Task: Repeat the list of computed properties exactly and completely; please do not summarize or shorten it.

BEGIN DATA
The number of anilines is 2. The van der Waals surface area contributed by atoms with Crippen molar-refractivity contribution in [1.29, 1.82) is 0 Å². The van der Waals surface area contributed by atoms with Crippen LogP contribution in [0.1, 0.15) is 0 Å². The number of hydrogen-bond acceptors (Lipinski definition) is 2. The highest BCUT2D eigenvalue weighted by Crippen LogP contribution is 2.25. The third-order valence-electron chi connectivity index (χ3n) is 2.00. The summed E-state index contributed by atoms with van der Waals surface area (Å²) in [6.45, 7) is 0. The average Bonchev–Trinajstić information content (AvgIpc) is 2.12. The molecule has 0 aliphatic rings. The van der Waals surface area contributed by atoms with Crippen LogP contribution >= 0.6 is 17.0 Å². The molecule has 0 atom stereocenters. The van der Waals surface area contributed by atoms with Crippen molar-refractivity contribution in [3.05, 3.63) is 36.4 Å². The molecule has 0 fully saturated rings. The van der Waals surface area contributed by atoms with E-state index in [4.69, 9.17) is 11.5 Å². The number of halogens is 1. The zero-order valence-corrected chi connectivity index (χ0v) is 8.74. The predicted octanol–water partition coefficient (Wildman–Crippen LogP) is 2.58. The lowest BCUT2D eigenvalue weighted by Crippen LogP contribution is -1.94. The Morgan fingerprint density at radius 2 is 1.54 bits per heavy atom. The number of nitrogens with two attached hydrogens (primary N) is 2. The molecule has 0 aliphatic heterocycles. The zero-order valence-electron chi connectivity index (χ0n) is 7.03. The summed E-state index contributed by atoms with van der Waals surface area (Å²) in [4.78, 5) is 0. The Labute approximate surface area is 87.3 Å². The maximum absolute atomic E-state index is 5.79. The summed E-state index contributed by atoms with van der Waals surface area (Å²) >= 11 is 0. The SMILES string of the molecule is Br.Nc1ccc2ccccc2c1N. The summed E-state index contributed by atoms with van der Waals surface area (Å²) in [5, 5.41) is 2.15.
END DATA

The number of anilines is 2. The van der Waals surface area contributed by atoms with Crippen molar-refractivity contribution in [1.29, 1.82) is 0 Å². The van der Waals surface area contributed by atoms with Crippen LogP contribution in [0.1, 0.15) is 0 Å². The number of hydrogen-bond acceptors (Lipinski definition) is 2. The highest BCUT2D eigenvalue weighted by Crippen LogP contribution is 2.25. The third-order valence-electron chi connectivity index (χ3n) is 2.00. The summed E-state index contributed by atoms with van der Waals surface area (Å²) in [6.45, 7) is 0. The average Bonchev–Trinajstić information content (AvgIpc) is 2.12. The molecule has 0 aliphatic rings. The van der Waals surface area contributed by atoms with Crippen LogP contribution >= 0.6 is 17.0 Å². The molecule has 0 atom stereocenters. The van der Waals surface area contributed by atoms with Crippen molar-refractivity contribution in [3.05, 3.63) is 36.4 Å². The molecule has 0 fully saturated rings. The van der Waals surface area contributed by atoms with E-state index in [4.69, 9.17) is 11.5 Å². The number of halogens is 1. The zero-order valence-corrected chi connectivity index (χ0v) is 8.74. The predicted octanol–water partition coefficient (Wildman–Crippen LogP) is 2.58. The lowest BCUT2D eigenvalue weighted by Crippen LogP contribution is -1.94. The Morgan fingerprint density at radius 2 is 1.54 bits per heavy atom. The number of nitrogens with two attached hydrogens (primary N) is 2. The molecule has 0 aliphatic heterocycles. The zero-order valence-electron chi connectivity index (χ0n) is 7.03. The summed E-state index contributed by atoms with van der Waals surface area (Å²) in [4.78, 5) is 0. The Labute approximate surface area is 87.3 Å². The maximum absolute atomic E-state index is 5.79. The summed E-state index contributed by atoms with van der Waals surface area (Å²) >= 11 is 0. The SMILES string of the molecule is Br.Nc1ccc2ccccc2c1N. The summed E-state index contributed by atoms with van der Waals surface area (Å²) in [5, 5.41) is 2.15.